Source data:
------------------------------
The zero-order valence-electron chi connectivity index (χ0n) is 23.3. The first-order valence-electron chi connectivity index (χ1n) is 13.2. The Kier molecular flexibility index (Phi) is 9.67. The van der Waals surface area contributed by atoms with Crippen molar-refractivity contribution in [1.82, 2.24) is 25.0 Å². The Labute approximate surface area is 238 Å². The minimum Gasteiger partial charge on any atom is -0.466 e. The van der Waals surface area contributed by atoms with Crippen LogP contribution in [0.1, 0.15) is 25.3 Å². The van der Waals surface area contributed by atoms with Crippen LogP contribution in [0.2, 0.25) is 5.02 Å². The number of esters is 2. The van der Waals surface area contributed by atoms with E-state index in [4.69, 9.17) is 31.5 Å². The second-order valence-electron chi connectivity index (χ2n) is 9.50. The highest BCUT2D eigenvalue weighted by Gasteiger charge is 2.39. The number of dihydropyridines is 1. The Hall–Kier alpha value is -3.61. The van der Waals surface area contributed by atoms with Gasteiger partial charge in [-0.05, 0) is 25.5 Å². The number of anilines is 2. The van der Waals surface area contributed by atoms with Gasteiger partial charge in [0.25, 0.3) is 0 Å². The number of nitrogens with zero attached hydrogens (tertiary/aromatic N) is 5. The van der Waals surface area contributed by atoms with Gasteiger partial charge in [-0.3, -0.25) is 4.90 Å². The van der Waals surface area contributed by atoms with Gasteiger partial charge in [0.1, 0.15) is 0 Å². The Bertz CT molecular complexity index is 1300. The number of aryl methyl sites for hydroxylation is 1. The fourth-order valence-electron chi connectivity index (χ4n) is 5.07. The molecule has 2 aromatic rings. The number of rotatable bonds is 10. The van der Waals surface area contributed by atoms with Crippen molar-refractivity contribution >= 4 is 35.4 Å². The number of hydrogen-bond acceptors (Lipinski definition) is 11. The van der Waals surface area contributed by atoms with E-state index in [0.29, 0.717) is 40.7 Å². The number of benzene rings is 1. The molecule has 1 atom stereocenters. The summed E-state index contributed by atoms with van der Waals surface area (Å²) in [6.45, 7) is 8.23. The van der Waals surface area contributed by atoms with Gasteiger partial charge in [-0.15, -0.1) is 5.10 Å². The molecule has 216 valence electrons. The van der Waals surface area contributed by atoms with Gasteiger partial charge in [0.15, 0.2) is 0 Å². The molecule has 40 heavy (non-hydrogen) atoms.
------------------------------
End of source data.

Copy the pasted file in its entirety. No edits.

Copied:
The zero-order valence-electron chi connectivity index (χ0n) is 23.3. The first-order valence-electron chi connectivity index (χ1n) is 13.2. The Kier molecular flexibility index (Phi) is 9.67. The van der Waals surface area contributed by atoms with Crippen molar-refractivity contribution in [1.82, 2.24) is 25.0 Å². The Labute approximate surface area is 238 Å². The minimum Gasteiger partial charge on any atom is -0.466 e. The van der Waals surface area contributed by atoms with Crippen LogP contribution in [0.1, 0.15) is 25.3 Å². The van der Waals surface area contributed by atoms with Crippen LogP contribution in [0.2, 0.25) is 5.02 Å². The number of esters is 2. The van der Waals surface area contributed by atoms with E-state index in [4.69, 9.17) is 31.5 Å². The second-order valence-electron chi connectivity index (χ2n) is 9.50. The highest BCUT2D eigenvalue weighted by Gasteiger charge is 2.39. The number of dihydropyridines is 1. The Hall–Kier alpha value is -3.61. The van der Waals surface area contributed by atoms with Gasteiger partial charge in [-0.05, 0) is 25.5 Å². The number of anilines is 2. The van der Waals surface area contributed by atoms with Gasteiger partial charge in [0.25, 0.3) is 0 Å². The number of nitrogens with zero attached hydrogens (tertiary/aromatic N) is 5. The van der Waals surface area contributed by atoms with Gasteiger partial charge in [-0.3, -0.25) is 4.90 Å². The van der Waals surface area contributed by atoms with Gasteiger partial charge in [0.1, 0.15) is 0 Å². The Bertz CT molecular complexity index is 1300. The number of aryl methyl sites for hydroxylation is 1. The fourth-order valence-electron chi connectivity index (χ4n) is 5.07. The molecule has 2 aromatic rings. The number of rotatable bonds is 10. The van der Waals surface area contributed by atoms with Crippen molar-refractivity contribution >= 4 is 35.4 Å². The number of hydrogen-bond acceptors (Lipinski definition) is 11. The van der Waals surface area contributed by atoms with E-state index in [0.29, 0.717) is 40.7 Å². The number of benzene rings is 1. The molecule has 1 atom stereocenters. The summed E-state index contributed by atoms with van der Waals surface area (Å²) in [6.45, 7) is 8.23. The van der Waals surface area contributed by atoms with Gasteiger partial charge in [-0.15, -0.1) is 5.10 Å². The molecule has 216 valence electrons. The van der Waals surface area contributed by atoms with Gasteiger partial charge in [0.15, 0.2) is 0 Å². The molecule has 40 heavy (non-hydrogen) atoms.